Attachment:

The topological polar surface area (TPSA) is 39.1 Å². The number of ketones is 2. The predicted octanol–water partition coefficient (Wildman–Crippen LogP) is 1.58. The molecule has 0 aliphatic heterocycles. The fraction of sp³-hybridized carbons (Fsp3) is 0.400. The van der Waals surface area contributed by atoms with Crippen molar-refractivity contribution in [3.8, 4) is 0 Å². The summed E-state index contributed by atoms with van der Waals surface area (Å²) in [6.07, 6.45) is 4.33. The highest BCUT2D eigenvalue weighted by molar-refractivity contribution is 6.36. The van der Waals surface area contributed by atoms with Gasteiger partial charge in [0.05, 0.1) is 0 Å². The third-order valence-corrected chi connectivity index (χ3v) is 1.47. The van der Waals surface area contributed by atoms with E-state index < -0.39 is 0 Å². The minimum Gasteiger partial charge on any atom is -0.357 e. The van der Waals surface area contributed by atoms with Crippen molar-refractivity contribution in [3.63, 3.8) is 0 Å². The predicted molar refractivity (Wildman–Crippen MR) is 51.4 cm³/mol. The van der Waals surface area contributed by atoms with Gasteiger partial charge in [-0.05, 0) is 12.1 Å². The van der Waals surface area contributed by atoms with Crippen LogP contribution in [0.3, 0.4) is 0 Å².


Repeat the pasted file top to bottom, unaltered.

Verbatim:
The topological polar surface area (TPSA) is 39.1 Å². The number of ketones is 2. The predicted octanol–water partition coefficient (Wildman–Crippen LogP) is 1.58. The molecule has 0 aliphatic heterocycles. The fraction of sp³-hybridized carbons (Fsp3) is 0.400. The van der Waals surface area contributed by atoms with Crippen molar-refractivity contribution in [3.8, 4) is 0 Å². The summed E-state index contributed by atoms with van der Waals surface area (Å²) in [6.07, 6.45) is 4.33. The highest BCUT2D eigenvalue weighted by molar-refractivity contribution is 6.36. The van der Waals surface area contributed by atoms with Gasteiger partial charge in [0.05, 0.1) is 0 Å². The third-order valence-corrected chi connectivity index (χ3v) is 1.47. The van der Waals surface area contributed by atoms with E-state index < -0.39 is 0 Å². The minimum Gasteiger partial charge on any atom is -0.357 e. The van der Waals surface area contributed by atoms with Crippen molar-refractivity contribution in [3.63, 3.8) is 0 Å². The predicted molar refractivity (Wildman–Crippen MR) is 51.4 cm³/mol. The van der Waals surface area contributed by atoms with Gasteiger partial charge in [-0.05, 0) is 12.1 Å². The van der Waals surface area contributed by atoms with Crippen LogP contribution in [0.3, 0.4) is 0 Å².